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Issue No.04 - October (2004 vol.3)
pp: 332-333
Published by the IEEE Computer Society
I welcome you to read this special section comprised of four very high-quality papers in the areas of mobile wireless networks. These papers were selected through the fast track process. Initially, a small set of papers were selected from all of the papers presented at the IEEE INFOCOM 2004 Conference covering topics on mobile computing and wireless networks. These papers were short listed by the INFOCOM TPC Chairs based on the reviews received for the conference. The final selection of the papers for the fast track process was done by the guest editor through additional inputs from the TMC editor-in-chief Tom La Porta. The authors were invited to submit an extended version of their paper while identifying the differences from the conference version of the papers. The submitted papers were sent for a fresh round of reviews and the normal process of reviewing was undertaken using a short turnaround time. Most of the papers went through two rounds of reviews before being accepted for publication.
The first paper, "Rate Performance Objectives of Multihop Wireless Networks," by Bozaidar Radunovic and Jean-Yves Le Boudec, addresses the selection of performance metrics for multihop wireless networks. They have focused on maximizing rates under the constraints of battery-lifetime and power. They have shown the shortcomings of using capacity as a metric in wireless networks with those constraints. The authors show that the proportional fairness of rates, which is a particular instance of utility-based metrics, is robust and achieves a good tradeoff between efficiency and fairness, unlike the total rate and the maximum fairness. This metric and the results are applicable for wireless networks, and are different from what is observed for wired networks.
The second paper, "Medium Access Control in Ad Hoc Networks with MIMO Links: Optimization Considerations and Algorithms," by Karthikeyan Sundaresan, Raghupathy Sivakumar, Mary Ann Ingram, and Tae-Young Chang propose a new medium access control (MAC) protocol for ad hoc networks with multiple input multiple output (MIMO) links. MIMO links exploit multipath to provide the spatial multiplexing gain. They achieve high spectral efficiency by simultaneously transmitting multiple independent data streams in the same channel. In this paper, several advantages of MIMO links are identified and the authors have proposed an effective MAC protocol for this environment. They have first presented a centralized algorithm called stream-control medium access (SCMA) that incorporates optimization considerations. Then, the authors propose a distributed SCMA protocol that approximates the centralized algorithms. Detailed performance comparisons have been done with respect to the CSMA/CA-based protocols.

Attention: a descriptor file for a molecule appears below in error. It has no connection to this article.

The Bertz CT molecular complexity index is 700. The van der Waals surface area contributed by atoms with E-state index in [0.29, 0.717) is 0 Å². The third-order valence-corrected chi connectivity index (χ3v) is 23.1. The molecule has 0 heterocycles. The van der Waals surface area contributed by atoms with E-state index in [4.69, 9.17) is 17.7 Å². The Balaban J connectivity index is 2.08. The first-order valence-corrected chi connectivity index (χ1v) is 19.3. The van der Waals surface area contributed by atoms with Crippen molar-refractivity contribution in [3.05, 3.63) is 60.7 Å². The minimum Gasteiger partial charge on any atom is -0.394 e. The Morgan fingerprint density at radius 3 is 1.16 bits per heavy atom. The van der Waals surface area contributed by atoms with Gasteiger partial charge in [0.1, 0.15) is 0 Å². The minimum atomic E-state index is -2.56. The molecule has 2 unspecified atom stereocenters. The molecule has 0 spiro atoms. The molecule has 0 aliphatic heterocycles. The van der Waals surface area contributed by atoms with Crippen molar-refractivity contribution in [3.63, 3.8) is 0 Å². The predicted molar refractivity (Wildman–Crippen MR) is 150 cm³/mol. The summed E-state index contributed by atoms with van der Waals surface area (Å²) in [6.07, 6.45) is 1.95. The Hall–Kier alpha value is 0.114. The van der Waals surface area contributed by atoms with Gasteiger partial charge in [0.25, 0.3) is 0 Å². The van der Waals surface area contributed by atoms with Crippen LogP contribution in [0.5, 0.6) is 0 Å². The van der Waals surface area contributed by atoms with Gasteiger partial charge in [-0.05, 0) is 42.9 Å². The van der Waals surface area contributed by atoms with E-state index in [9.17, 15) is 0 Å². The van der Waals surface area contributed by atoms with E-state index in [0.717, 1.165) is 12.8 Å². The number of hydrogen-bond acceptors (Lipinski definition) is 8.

In the third paper, "HEED: A Hybrid, Energy-Efficient, Distributed Clustering Apporach for Ad Hoc Sensor Networks," Ossama Younis and Sonia Fahmy have proposed a hybrid, energy-efficient, distributed (HEED) clustering approach for ad hoc sensor networks. Their approach is based on topology control and is applicable for long-lived ad hoc sensor networks. Assuming the presence of multiple power levels in sensor nodes, HEED periodically selects cluster heads depending on the node residual energy, node proximity to its neighbors, and the node degree. Through simulations, the authors have shown that the proposed approach is effective in prolonging the network lifetime and supporting data aggregations. Several extensions to HEED are also discussed in the paper.